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Film Review: Slaughterhouse Five (1972)


“Listen: Billy Pilgrim has come unstuck in time. The opening words of the famous novel are the quickest summary of this haunting, funny film. Director Hill faithfully renders for the screen Vonnegut’s obsessive story of Pilgrim, who survives the 1945 firebombing of Dresden, then lives simultaneously in his past as a young American POW, in the future as a well-cared-for resident of a zoo on the planet Tralfamadore, and in the present as a middle-aged optometrist in Ilium, New York.” (courtesy IMDB)


If you want to escape from the surrealist horrors of the present and the recent past, there is always the example of Billy Pilgrim, the optometrist who becomes unstuck in time in Kurt Vonnegut‘s novel Slaughterhouse Five (1972) slickly filmed by George Roy Hill, sandwiched between his two great successes: Butch Cassidy And The Sundance Kid (1969) and The Sting (1973). Despite doing some justice to the seemingly unfilmable novel, it did very poor box-office. Direction by Hill, script by Stephen Geller and cinematography by Miroslav Ondricek are all superb, and together they give form to a wildly complex structure, and credibility to some rather bizarre science fiction/fantasy material.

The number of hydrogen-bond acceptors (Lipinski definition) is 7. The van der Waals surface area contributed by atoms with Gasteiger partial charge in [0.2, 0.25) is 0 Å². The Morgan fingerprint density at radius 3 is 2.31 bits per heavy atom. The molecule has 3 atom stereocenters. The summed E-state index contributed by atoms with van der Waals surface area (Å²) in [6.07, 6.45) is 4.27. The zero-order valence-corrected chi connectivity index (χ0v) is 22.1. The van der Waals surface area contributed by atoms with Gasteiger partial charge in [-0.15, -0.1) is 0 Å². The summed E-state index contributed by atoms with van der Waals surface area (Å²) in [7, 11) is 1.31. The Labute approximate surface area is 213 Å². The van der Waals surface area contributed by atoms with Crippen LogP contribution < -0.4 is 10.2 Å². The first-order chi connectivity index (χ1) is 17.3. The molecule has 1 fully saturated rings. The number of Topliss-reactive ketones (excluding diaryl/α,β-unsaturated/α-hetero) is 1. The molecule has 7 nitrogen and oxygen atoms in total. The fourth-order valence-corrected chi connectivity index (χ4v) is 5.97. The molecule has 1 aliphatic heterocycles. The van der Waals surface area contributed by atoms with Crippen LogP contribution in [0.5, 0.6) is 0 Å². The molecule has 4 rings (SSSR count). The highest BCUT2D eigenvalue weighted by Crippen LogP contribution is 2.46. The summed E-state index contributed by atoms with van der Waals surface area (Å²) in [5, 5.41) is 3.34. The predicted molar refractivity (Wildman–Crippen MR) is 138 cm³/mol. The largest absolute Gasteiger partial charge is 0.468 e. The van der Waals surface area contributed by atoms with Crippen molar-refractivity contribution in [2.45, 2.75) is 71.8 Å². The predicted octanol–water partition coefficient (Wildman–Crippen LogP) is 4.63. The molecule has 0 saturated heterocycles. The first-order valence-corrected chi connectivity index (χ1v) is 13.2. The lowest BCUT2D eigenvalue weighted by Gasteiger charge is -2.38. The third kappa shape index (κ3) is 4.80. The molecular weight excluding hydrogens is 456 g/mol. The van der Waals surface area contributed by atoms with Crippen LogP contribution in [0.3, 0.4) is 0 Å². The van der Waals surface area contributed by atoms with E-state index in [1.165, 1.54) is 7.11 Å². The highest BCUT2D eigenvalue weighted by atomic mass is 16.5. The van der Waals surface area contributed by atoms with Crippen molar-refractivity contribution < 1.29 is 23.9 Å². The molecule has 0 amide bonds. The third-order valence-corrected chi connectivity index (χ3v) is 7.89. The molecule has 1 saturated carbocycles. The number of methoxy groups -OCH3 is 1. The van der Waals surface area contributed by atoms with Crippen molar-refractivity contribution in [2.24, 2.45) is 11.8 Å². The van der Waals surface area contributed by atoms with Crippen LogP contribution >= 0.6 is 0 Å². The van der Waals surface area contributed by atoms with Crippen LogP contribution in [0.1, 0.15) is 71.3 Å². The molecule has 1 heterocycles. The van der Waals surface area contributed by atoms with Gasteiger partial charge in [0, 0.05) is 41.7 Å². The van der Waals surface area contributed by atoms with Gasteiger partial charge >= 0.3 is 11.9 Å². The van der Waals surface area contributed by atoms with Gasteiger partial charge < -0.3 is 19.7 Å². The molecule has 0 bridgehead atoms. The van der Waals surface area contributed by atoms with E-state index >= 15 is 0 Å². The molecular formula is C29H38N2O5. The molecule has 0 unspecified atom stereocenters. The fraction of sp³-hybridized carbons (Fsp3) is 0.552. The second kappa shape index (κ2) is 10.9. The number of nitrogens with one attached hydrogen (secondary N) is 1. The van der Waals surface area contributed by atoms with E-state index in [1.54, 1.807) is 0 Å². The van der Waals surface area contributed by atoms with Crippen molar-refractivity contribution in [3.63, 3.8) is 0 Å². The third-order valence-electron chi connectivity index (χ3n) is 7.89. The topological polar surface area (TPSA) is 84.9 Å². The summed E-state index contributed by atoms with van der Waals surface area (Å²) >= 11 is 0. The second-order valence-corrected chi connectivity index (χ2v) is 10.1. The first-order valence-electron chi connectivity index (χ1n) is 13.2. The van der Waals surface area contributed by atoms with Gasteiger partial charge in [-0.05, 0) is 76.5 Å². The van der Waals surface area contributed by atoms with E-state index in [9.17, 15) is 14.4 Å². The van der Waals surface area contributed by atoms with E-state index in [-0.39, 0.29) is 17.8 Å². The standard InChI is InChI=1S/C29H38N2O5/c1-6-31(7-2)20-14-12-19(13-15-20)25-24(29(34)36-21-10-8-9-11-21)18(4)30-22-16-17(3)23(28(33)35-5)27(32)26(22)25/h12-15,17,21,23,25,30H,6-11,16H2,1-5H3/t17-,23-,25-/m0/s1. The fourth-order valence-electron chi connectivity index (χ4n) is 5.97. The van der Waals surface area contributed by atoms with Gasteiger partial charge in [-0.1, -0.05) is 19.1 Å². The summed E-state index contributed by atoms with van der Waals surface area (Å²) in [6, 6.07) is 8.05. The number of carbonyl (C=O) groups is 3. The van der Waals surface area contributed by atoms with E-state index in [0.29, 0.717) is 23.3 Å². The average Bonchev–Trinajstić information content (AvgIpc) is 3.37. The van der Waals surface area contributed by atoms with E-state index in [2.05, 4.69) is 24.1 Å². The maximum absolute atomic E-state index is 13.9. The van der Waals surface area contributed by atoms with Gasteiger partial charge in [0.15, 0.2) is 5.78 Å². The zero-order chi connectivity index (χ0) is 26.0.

It concerns a middle-class middle-aged suburban balding American named Billy (Michael Sacks) who endures a chilly marriage to Valencia Merble (Sharon Gans) and has two children of varying virtues. Dissatisfied with his nagged and pathetic life, Billy starts to experience sudden shifts back in time to when he was a prisoner-of-war in the German city of Dresden which was subsequently firebombed on a massive scale by the Allies. Billy then experiences forward shifts to a time in the future when he has become the prisoner of an alien race who keep him in a zoo on their planet of Tralfamadore, and who provide him with a half-naked Hollywood starlet named Montana Wildhack (Valerie Perrine) for company.